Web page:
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Chest. 2013 Mar;143(3):744-750. doi: 10.1378/chest.12-0971.

Impact of lung transplantation on recipient quality of life: a serial, prospective, multicenter analysis through the first posttransplant year.

Author information

1
Department of Medicine, Duke University Medical Center, Durham, NC. Electronic address: Ashley.finlen.copeland@duke.edu.
2
North Carolina State University, Raleigh, NC.
3
Duke Clinical Research Institute, Durham, NC.
4
Department of Medicine, Duke University Medical Center, Durham, NC; Duke Clinical Research Institute, Durham, NC.

Abstract

BACKGROUND:

Quality of life (QOL) is an important but understudied outcome after lung transplantation. Previous cross-sectional, single-center studies suggest improved QOL, but few prior longitudinal multicenter data exist regarding the effect of transplantation on the patient’s QOL.

METHODS:

We hypothesized that lung transplantation confers a 1-year QOL benefit in both physical and psychologic well-being; we further hypothesized that the magnitude of benefit would vary by sex, native disease, age, or type of transplant operation. To test these hypotheses, we conducted a secondary analysis using QOL data prospectively and serially measured with the Medical Outcomes Study 36-Item Short-Form Health Survey, version 2 (SF-36) in a multicenter cytomegalovirus prevention clinical trial. Linear mixed-effects models were used to assess the impact of transplantation on the recipient’s QOL.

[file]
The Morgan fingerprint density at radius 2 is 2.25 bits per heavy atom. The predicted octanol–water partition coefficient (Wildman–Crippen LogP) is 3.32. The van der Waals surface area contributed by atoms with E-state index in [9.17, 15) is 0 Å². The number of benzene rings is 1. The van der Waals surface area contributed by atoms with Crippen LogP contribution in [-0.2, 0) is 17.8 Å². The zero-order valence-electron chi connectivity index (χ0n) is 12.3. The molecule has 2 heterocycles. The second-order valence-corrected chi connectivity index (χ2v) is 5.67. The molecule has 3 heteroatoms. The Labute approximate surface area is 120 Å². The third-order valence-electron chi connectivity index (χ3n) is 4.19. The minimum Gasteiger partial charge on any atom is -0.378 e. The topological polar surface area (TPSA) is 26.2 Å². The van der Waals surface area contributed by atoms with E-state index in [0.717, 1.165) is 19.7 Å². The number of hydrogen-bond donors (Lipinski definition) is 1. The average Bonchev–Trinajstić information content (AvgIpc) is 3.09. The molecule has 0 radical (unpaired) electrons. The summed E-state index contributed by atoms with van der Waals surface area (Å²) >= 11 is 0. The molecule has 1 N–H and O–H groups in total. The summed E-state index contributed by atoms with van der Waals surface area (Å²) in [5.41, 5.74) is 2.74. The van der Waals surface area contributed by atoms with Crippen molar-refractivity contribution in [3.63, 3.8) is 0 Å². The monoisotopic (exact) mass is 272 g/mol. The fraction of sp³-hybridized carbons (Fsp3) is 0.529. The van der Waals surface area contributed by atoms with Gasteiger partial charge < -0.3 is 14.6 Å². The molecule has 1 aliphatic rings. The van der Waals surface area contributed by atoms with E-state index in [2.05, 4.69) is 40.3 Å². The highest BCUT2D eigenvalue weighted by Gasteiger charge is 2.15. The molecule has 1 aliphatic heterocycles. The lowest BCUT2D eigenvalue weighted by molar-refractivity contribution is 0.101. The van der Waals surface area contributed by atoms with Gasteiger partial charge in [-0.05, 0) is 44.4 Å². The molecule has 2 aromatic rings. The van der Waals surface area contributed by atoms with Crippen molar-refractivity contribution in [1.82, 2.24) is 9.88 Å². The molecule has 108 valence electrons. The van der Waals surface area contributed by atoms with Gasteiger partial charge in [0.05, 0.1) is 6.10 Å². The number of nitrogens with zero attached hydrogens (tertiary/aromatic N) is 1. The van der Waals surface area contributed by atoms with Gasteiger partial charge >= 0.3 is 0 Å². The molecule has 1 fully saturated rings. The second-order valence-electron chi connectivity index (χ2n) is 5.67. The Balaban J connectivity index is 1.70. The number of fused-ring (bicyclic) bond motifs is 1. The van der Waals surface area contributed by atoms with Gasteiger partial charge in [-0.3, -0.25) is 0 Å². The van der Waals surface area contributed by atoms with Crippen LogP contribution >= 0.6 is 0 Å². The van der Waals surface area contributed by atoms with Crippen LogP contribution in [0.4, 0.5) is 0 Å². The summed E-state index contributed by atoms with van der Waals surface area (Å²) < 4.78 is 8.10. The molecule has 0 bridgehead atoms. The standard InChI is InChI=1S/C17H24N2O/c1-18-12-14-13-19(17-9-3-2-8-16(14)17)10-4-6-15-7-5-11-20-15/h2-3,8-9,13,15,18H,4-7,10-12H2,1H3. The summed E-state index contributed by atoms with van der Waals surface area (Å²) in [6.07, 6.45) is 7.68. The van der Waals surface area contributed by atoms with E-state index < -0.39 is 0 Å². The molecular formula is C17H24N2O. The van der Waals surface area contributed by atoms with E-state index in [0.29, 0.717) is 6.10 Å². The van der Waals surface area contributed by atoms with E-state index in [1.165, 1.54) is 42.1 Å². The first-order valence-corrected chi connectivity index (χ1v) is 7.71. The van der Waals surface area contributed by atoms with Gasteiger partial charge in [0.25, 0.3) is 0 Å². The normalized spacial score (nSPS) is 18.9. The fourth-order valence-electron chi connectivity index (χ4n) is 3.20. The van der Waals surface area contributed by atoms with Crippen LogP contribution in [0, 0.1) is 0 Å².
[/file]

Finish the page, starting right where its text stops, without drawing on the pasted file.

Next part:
RESULTS:

Over the first year after lung transplantation, the SF-36 Physical Component Score significantly increased an average of 10.9 points from baseline levels (P < .0001). A positive benefit was observed for all native diseases; however, the magnitude varied slightly by native disease (P = .04) but not by sex (P = .35), age (P = .06), or transplant type (P = .30). In contrast, the SF-36 Mental Component Score did not change from baseline (P = .36) and remained well below population norms.

CONCLUSIONS:

Our results demonstrate that lung transplantation confers clinically important QOL benefits in physical domains but not in psychologic well-being. A better understanding of the barriers to psychologic well-being after transplant is critical to enhancing the benefits of lung transplantation.

PMID:
23188377
PMCID:
PMC3747721
DOI:
10.1378/chest.12-0971
[Indexed for MEDLINE]
Free PMC Article

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